The ABS nursing program allows AD RNs to obtain a BS in 1 calendar year. The curriculum requires a maximum student commitment of 1 day per week in-class, which is accomplished through a compressed curriculum design. This methodology allows the student to continue with employment during these currently difficult economic times. Although the compressed curriculum is rigorous, the 1-year completion time is appealing because many AD RNs report they actually completed their AD degree over 3 years, not 2.
With 3-year grant funding, the ABS program was implemented in 2008 and has graduated 101 students as of August 2011. The program’s evaluation data indicate that success has been attributed to the curriculum flexibility, retention strategies, and addressing challenges quickly and effectively.
The compressed curriculum (Table) was designed to span three semesters (equivalent to 1 calendar year), with each semester divided into two 7-week sessions. Course sequencing included required general education (18 credits) and nursing courses (34 credits), with two courses taught during each session. Nursing electives were available online, with the option for completion in 15 weeks or less. Cohort preference was considered in determining the in-class day. The curriculum content was compressed by using a combination of in-class, Web-enhanced (face-to-face and Web instruction), and Web-delivered (instruction delivered via the Web only) courses. The courses progressed from the major bridge courses to the clinical capstone course. The university credit acquisition mechanisms provided an additional means to acquire credits and to support the student.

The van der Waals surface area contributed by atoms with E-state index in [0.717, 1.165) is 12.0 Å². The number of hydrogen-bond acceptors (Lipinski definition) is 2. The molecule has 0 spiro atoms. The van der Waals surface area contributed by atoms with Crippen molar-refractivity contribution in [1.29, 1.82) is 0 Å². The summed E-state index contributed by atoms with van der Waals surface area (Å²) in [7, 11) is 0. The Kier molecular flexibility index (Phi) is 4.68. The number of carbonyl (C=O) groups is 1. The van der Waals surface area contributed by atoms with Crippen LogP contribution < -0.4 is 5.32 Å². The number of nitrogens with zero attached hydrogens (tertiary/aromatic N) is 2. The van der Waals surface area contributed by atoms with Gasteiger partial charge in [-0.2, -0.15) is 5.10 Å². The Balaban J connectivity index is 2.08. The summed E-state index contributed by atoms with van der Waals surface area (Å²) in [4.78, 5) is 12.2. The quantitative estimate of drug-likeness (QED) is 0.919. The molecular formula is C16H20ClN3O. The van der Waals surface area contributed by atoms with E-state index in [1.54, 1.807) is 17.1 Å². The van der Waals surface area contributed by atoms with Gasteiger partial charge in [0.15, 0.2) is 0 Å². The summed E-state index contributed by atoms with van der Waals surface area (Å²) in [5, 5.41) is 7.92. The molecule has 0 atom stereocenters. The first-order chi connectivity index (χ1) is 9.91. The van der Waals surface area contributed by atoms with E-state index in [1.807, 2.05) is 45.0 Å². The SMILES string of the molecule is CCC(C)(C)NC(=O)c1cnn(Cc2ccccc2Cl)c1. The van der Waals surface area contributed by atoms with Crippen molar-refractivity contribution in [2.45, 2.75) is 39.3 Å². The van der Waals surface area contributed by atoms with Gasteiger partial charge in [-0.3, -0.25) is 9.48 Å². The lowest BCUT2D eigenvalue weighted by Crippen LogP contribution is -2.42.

Table: RN-to-BS Accelerated Bachelor of Science Curriculum Model
Two nursing bridge courses were delivered during the first semester. The first bridge course (Nursing Transitions) facilitated educational mobility by providing the framework for transition to BS education and emphasized leadership, management, issues influencing nursing education and practice, and current trends in health care policy and research. The second bridge course (Informatics) provided an introduction to computing and nursing informatics, with a focus on applications in the nursing profession. In addition, the course enhanced students’ computer skills, which are necessary to be successful in the program.